40 nest box­es inspect­ed and cleaned.

30+ nest box posts straightened. 

20 nest box roofs replaced or repaired.

18 weeks spent on project (one day per week).

15 mice evict­ed dur­ing box cleanouts.

Many miles of hik­ing back-and-forth between green­house and nest boxes.

By March the reha­bil­i­ta­tion project will be com­plete, just in time to begin trail mon­i­tor­ing. Look for my first report on trail mon­i­tor­ing in the next issue. 

Evicting mice from a nest box
Evic­it­ing mice from a nest box

Didn’t pay the rent … so out the door they went.” Nest box FLT5E, Novem­ber 2023.

Fea­tured Bird

Lanids bluebird
A blue­bird at Lan­dis enjoy­ing the day.

East­ern Blue­bird
– I think it is safe to say that the East­ern Blue­bird is the favorite bird at Lan­dis. Cer­tain­ly, they have to be count­ed among the most well-loved species of birds in the world. While there are many rea­sons for their pop­u­lar­i­ty, the great­est fac­tor is arguably their beau­ti­ful col­or­ing. They typ­i­cal­ly live in open coun­try around scat­tered trees and where there is lim­it­ed under­sto­ry and sparse ground cov­er. They pre­fer to nest in cav­i­ties such as holes in trees and in human-made nest box­es. These birds main­ly eat insects and fruit. Lan­dis has an abun­dance of habi­tat, foods, and nest cav­i­ties that East­ern Blue­birds favor and that’s why they are com­mon­ly seen on our prop­er­ty. You can learn much more about East­ern Blue­birds by vis­it­ing https://​www​.allabout​birds​.org/….

Muse for the Trail

Muse (noun) the spir­it that is thought to inspire a poet or artist; a source of genius or inspiration.

(verb) to think about some­thing care­ful­ly and for a long time.

The Last Word of a Bluebird

By Robert Frost

As I went out a Crow

In a low voice said, Oh,

I was look­ing for you.

How do you do?

I just came to tell you

To tell Les­ley (will you?)

That her lit­tle Bluebird

Want­ed me to bring word

That the north wind last night

That made the stars bright

And made ice on the trough

Almost made him cough

His tail feath­ers off.

He just had to fly!

But he sent her Good-by,

And said to be good,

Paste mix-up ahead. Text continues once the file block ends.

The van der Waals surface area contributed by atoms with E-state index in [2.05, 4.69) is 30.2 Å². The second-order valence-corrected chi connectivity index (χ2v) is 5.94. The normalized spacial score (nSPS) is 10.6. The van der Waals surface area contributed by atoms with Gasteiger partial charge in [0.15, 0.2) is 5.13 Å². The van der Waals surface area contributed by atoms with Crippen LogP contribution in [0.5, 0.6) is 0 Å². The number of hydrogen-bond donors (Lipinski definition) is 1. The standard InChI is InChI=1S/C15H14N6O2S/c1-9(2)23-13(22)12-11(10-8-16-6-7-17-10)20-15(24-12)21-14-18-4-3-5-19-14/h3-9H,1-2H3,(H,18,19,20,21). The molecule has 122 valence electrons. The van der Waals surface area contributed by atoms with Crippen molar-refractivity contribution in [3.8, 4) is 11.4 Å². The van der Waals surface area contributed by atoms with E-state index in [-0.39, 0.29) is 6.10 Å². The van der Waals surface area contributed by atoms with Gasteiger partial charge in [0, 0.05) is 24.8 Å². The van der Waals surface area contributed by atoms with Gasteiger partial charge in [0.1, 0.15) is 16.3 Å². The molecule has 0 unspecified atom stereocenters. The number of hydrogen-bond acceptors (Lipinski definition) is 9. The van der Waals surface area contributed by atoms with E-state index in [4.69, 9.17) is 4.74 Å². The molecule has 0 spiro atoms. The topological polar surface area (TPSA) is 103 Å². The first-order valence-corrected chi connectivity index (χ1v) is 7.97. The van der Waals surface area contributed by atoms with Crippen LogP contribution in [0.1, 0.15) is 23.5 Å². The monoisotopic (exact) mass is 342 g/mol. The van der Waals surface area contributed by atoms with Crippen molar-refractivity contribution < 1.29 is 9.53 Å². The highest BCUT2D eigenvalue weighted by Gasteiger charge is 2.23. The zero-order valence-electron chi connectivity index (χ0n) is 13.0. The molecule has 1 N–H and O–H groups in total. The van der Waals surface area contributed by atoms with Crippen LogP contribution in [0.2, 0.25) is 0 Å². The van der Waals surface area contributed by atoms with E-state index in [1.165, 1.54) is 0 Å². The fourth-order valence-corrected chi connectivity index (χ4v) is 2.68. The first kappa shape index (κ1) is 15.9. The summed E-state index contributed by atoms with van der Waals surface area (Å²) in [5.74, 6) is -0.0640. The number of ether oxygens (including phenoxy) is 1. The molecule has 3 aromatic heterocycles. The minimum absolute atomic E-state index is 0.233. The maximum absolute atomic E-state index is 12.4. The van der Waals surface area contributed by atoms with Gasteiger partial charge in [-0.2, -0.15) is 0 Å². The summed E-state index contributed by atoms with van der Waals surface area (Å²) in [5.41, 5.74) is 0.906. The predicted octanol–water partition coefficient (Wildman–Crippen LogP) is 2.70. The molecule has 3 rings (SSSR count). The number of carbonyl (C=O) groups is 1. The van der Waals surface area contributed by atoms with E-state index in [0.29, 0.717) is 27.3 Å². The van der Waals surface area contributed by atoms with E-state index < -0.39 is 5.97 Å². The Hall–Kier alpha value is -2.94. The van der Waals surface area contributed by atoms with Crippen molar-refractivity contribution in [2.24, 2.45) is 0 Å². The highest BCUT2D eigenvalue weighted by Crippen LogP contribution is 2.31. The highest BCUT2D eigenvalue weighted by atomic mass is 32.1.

And wear her red hood,

And look for skunk tracks

In the snow

with an ax—

And do everything!

And per­haps in the spring

He would come back and sing.”

Note — Some of our blue­birds stayed through the win­ter. For any that didn’t, spring is near­ly here, and we look for­ward to their return.

Ran­dom Facts and Help­ful Hints 

If you would like a free, well-regard­ed App to help you iden­ti­fy birds that you see or hear, try Mer­lin Bird ID. Vis­it https://merlin.allaboutbirds.o… for more information.

Quar­ter­ly Boggler

Bog­gler (noun) some­thing, as an amaz­ing fact, puz­zle, or rid­dle, that astounds or defeats.

Which state has des­ig­nat­ed the East­ern Blue­bird as its state bird? (see answer at bot­tom of page) 

Nest­box Spotlight 

Before stabilization
Nest box­es before stabilization
Nest boxes after stabilization
Nest box­es after stabilization

Before and after” pic­tures of a pair of nest box­es (PT2W and PT2E) along the Pio­neer Trail. Before reha­bil­i­ta­tion above, Novem­ber 2023. After reha­bil­i­ta­tion below, Feb­ru­ary 2024. Brush was cut, one post straight­ened, box ven­ti­la­tion improved, one roof replaced, and the oth­er roof was shin­gled which will buy some time before it must be replaced.

Bog­gler Answer 

Both Mis­souri and New York have des­ig­nat­ed the East­ern Blue­bird as their state bird.

Birding News

Mar 12, 2024

Not A Bird

Not a bird at all.

Read More

Mar 12, 2024

Cockatoo's, The Worst Bird

These things have nothing going for them and are annoying. Photo gallery test below.

Read More

Mar 12, 2024 | Al Sessions

Penguins, The Best Bird

Although you won't find them at Landis, penguins are superior to all other birds. Prove...

Read More